And I find myself being able to listen to things and anticipating a chorus, and since Curt was the producer on this, we got to do whatever the fuck we wanted to do without having to, like, try to bend anybodyʼs arm or having anybody else tell us what part of it to get rid of or anything like that, you know?
I mean, with Curt being the final say and everything… He just really pushed all my buttons, definitely. And I think Curtʼs guitar playing on this is just fucking sick. And Iʼve managed to, you know, not muck things up with my half-assed bass playing too much, so….
So how long did the album actually take to put together?
Well, we recorded it last summer. But it took like 5 days to record the basics, and then, like, another 5 days just to do all the rest of it. So it was like a ten-day process, recording-wise. And we went in real fast after we hooked up with Megaforce and found out, “Well, these guys want to do a record,” so we just went into the studio and made it. We did it pretty quickly.
And the process — in terms of Curt being producer on it — how would you compare this to other recording experiences you guys have had in the past?
You know, I think itʼs more just down to just specifically Curtʼs tastes, you know? Weʼve always had multi-tracking on our shit, or overdubbed stuff — weʼve done a lot of that. And certain records where we didnʼt that much, or songs where we didnʼt that much, but — thereʼs definitely some multi-tracking on this. Quite a bit, really. And personally, I dig that. Itʼs fun, you know? I like the studio, and itʼs a fun way to flesh things out.
But ultimately itʼs more just a question of us being able to go in unencumbered, without anything other than just maybe the music we want to make. You know? I mean, weʼve made a few records with producers, and you know — one was our buddy Paul Leary, and the other ones were with Pete Anderson — so you’ve got guys who are sort of watching out for certain specifics and whatnot, and they, you know… Suddenly youʼve just got somebody elseʼs opinion in there. And those records are definitely cool, but this oneʼs just like, the lack of that, you know?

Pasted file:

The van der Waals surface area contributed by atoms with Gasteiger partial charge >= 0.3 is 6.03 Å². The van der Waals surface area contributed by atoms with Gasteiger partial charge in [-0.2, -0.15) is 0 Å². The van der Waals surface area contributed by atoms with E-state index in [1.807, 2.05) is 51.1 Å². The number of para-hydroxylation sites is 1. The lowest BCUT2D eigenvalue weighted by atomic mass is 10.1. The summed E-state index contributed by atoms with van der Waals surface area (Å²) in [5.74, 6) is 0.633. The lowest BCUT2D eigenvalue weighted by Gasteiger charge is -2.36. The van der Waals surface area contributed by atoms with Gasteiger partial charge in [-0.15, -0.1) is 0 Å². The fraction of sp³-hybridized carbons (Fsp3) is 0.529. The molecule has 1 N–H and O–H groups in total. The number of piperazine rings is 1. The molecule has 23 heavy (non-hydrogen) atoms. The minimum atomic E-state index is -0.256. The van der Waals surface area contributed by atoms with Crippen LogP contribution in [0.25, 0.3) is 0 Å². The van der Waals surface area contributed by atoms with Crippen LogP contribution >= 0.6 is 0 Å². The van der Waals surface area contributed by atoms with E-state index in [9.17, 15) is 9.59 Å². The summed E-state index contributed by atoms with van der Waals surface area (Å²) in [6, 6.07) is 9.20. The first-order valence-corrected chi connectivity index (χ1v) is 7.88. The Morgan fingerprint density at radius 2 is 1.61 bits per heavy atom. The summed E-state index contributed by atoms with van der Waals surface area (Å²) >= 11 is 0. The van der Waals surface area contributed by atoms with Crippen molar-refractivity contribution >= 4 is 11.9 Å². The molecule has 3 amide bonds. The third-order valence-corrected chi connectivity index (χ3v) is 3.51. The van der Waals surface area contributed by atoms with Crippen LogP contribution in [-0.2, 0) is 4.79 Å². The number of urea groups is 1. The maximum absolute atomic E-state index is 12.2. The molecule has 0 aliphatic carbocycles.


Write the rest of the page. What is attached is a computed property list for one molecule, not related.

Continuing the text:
And at this point, the point weʼre at is definitely about the lack of anybody elseʼs opinion. Itʼs not a major-label release. You donʼt have the fuckinʼ — that bottom line staring you in the face as much at all. Itʼs just a question of, “What do we do this for? Why do we make music? What kind of music do we want to make?” And after weʼve done it for so long, you know, itʼs just like, Curt and I see eye-to-eye pretty fucking heavily, musically, so, itʼs just like, “Fine, youʼre the producer. That means this is gonna go down just exactly how we want it to.”
Well, it seems like itʼs been getting pretty positive reviews. The major line thatʼs getting thrown around is that this feels like a “return to form” in some way. Is that how you feel about it?
Yeah, I mean, if thatʼs what people think. I mean, I definitely think that the last couple of years of playing together again didnʼt hurt at all in terms of me reacquainting myself with myself as a fucking artist. And I think my contribution to this is definitely cool, and Tedʼs been playing with us for a while. You know, as far as “returning to form” or any of that kind of crap, I donʼt know. Thatʼs just… other peopleʼs opinion.
And I think itʼs a cool enough record. I like the cover art — itʼs pretty. Itʼs just… You know, itʼs another Meat Puppets record. And it definitely has a lot of the elements Iʼve liked about our records all along, you know? We always did the fuckinʼ… the record- cover art, the little thisses and thats, you know, and all the music and whatnot, so itʼs a nice addition to our catalog. I guess. Fuck, I donʼt know.
And the cover: thatʼs a painting that was just lying around. Is that right?